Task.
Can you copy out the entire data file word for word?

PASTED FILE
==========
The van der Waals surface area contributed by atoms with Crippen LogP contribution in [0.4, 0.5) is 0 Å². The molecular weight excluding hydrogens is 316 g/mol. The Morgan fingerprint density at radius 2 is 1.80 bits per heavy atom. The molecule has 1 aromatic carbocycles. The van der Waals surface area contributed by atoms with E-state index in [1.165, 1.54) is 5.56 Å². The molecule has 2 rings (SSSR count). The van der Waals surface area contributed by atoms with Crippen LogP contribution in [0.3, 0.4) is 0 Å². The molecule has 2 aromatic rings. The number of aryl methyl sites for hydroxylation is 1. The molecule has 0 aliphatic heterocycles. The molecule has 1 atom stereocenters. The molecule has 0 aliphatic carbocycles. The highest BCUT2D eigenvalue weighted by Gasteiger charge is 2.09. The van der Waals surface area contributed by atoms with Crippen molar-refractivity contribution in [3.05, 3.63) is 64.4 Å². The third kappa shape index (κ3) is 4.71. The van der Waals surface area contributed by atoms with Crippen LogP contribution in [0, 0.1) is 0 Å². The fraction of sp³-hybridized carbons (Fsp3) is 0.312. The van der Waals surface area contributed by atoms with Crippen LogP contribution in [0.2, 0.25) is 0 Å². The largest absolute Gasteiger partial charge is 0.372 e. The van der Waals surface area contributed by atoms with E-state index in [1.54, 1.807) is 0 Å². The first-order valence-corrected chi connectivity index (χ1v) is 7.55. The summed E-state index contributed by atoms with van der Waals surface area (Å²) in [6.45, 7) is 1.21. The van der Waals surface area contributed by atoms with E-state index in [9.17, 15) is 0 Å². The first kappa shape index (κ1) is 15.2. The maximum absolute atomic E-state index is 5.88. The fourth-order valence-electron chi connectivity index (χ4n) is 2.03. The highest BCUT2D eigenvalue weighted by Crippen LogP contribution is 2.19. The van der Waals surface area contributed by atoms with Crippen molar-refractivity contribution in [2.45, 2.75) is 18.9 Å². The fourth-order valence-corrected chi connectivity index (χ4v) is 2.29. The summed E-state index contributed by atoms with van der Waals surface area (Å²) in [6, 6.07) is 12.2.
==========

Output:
The van der Waals surface area contributed by atoms with Crippen LogP contribution in [0.4, 0.5) is 0 Å². The molecular weight excluding hydrogens is 316 g/mol. The Morgan fingerprint density at radius 2 is 1.80 bits per heavy atom. The molecule has 1 aromatic carbocycles. The van der Waals surface area contributed by atoms with E-state index in [1.165, 1.54) is 5.56 Å². The molecule has 2 rings (SSSR count). The van der Waals surface area contributed by atoms with Crippen LogP contribution in [0.3, 0.4) is 0 Å². The molecule has 2 aromatic rings. The number of aryl methyl sites for hydroxylation is 1. The molecule has 0 aliphatic heterocycles. The molecule has 1 atom stereocenters. The molecule has 0 aliphatic carbocycles. The highest BCUT2D eigenvalue weighted by Gasteiger charge is 2.09. The van der Waals surface area contributed by atoms with Crippen molar-refractivity contribution in [3.05, 3.63) is 64.4 Å². The third kappa shape index (κ3) is 4.71. The van der Waals surface area contributed by atoms with Crippen LogP contribution in [0, 0.1) is 0 Å². The fraction of sp³-hybridized carbons (Fsp3) is 0.312. The van der Waals surface area contributed by atoms with Crippen LogP contribution in [0.2, 0.25) is 0 Å². The largest absolute Gasteiger partial charge is 0.372 e. The van der Waals surface area contributed by atoms with E-state index in [1.54, 1.807) is 0 Å². The first-order valence-corrected chi connectivity index (χ1v) is 7.55. The summed E-state index contributed by atoms with van der Waals surface area (Å²) in [6.45, 7) is 1.21. The van der Waals surface area contributed by atoms with E-state index in [9.17, 15) is 0 Å². The first kappa shape index (κ1) is 15.2. The maximum absolute atomic E-state index is 5.88. The fourth-order valence-electron chi connectivity index (χ4n) is 2.03. The highest BCUT2D eigenvalue weighted by Crippen LogP contribution is 2.19. The van der Waals surface area contributed by atoms with Crippen molar-refractivity contribution in [2.45, 2.75) is 18.9 Å². The fourth-order valence-corrected chi connectivity index (χ4v) is 2.29. The summed E-state index contributed by atoms with van der Waals surface area (Å²) in [6, 6.07) is 12.2.